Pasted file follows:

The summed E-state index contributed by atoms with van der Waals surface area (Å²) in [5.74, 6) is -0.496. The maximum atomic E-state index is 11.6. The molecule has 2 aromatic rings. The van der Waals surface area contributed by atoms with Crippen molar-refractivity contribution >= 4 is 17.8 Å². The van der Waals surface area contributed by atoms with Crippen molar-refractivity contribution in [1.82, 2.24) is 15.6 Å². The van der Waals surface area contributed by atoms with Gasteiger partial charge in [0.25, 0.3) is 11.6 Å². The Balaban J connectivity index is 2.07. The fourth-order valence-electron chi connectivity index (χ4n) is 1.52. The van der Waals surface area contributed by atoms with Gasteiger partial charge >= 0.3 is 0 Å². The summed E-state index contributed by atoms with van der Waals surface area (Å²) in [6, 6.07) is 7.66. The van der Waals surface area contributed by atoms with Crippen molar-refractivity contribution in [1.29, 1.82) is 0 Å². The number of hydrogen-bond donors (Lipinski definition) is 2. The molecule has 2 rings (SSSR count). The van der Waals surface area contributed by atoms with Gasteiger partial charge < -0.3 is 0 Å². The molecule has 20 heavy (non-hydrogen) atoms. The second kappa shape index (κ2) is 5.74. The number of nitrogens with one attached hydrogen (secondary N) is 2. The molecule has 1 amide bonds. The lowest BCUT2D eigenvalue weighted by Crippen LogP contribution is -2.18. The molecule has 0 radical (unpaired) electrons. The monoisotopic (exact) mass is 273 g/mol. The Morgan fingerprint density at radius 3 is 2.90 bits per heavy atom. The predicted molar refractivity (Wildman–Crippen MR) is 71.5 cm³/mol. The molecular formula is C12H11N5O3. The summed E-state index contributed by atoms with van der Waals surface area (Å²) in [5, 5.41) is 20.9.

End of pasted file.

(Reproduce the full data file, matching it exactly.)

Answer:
The summed E-state index contributed by atoms with van der Waals surface area (Å²) in [5.74, 6) is -0.496. The maximum atomic E-state index is 11.6. The molecule has 2 aromatic rings. The van der Waals surface area contributed by atoms with Crippen molar-refractivity contribution >= 4 is 17.8 Å². The van der Waals surface area contributed by atoms with Crippen molar-refractivity contribution in [1.82, 2.24) is 15.6 Å². The van der Waals surface area contributed by atoms with Gasteiger partial charge in [0.25, 0.3) is 11.6 Å². The Balaban J connectivity index is 2.07. The fourth-order valence-electron chi connectivity index (χ4n) is 1.52. The van der Waals surface area contributed by atoms with Gasteiger partial charge >= 0.3 is 0 Å². The summed E-state index contributed by atoms with van der Waals surface area (Å²) in [6, 6.07) is 7.66. The van der Waals surface area contributed by atoms with Crippen molar-refractivity contribution in [1.29, 1.82) is 0 Å². The number of hydrogen-bond donors (Lipinski definition) is 2. The molecule has 2 rings (SSSR count). The van der Waals surface area contributed by atoms with Gasteiger partial charge < -0.3 is 0 Å². The molecule has 20 heavy (non-hydrogen) atoms. The second kappa shape index (κ2) is 5.74. The number of nitrogens with one attached hydrogen (secondary N) is 2. The molecule has 1 amide bonds. The lowest BCUT2D eigenvalue weighted by Crippen LogP contribution is -2.18. The molecule has 0 radical (unpaired) electrons. The monoisotopic (exact) mass is 273 g/mol. The Morgan fingerprint density at radius 3 is 2.90 bits per heavy atom. The predicted molar refractivity (Wildman–Crippen MR) is 71.5 cm³/mol. The molecular formula is C12H11N5O3. The summed E-state index contributed by atoms with van der Waals surface area (Å²) in [5, 5.41) is 20.9.